How Language Influences Conceptualization: From Whorfianism to Neo-Whorfianism

Kristina Štrkalj Despot


Do speakers of different languages think alike because of the universality of the experience of being human or do we all think differently because of differences in our languages? The answer to these questions has changed throughout the history of linguistic thought, ranging from observing languages merely as tools for expressing our thoughts to strongly believing that languages shape and even constrain our thoughts. This paper presents an overview of two most important theories that deal with these questions: the “rise and fall” of linguistic determinism (Whorfianism), and the development of its more cautious version – linguistic relativism (Neo-Whorfianism) – advocated today primarily within the framework of cognitive views of language, as well as their criticisms, most commonly within the framework of generative views of language.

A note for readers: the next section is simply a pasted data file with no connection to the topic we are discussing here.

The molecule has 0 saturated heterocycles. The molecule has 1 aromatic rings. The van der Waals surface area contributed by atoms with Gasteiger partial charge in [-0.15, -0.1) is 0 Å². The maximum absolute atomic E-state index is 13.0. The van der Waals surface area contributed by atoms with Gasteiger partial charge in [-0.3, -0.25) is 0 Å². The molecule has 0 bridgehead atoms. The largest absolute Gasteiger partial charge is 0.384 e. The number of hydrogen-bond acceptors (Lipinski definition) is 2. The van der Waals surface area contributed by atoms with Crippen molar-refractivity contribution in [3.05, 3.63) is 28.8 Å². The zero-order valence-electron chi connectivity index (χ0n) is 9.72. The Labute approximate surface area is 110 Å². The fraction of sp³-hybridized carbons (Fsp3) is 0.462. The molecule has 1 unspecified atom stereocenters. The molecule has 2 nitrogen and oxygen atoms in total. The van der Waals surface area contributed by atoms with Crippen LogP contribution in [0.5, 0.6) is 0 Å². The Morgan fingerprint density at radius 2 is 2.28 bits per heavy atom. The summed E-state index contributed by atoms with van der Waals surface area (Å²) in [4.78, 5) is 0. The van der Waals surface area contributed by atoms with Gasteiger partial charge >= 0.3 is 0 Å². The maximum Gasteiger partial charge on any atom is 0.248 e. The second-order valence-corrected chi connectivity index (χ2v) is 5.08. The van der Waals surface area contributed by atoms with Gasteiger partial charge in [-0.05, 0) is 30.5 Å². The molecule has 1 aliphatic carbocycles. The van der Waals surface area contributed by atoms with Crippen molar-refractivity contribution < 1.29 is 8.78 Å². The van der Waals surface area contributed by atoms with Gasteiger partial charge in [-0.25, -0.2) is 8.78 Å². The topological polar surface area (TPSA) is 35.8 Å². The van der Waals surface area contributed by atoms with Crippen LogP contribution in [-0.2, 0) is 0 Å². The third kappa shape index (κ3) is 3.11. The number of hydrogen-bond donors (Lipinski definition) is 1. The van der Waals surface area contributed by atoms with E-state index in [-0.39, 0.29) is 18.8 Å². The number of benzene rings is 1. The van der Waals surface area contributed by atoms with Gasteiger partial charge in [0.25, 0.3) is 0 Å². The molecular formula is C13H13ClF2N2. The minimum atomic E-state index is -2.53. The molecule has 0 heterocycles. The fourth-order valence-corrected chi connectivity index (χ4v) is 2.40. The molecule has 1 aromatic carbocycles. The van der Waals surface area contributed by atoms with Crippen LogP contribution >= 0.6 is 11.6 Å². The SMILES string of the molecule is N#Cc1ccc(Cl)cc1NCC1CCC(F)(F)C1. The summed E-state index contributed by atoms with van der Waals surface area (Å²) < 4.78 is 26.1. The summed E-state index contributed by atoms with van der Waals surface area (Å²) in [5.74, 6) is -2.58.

Whorfianism, Sapir-Whorf Hypothesis, linguistic relativism, neo-Whorfianism, linguistic determinism, language and thought, language and culture

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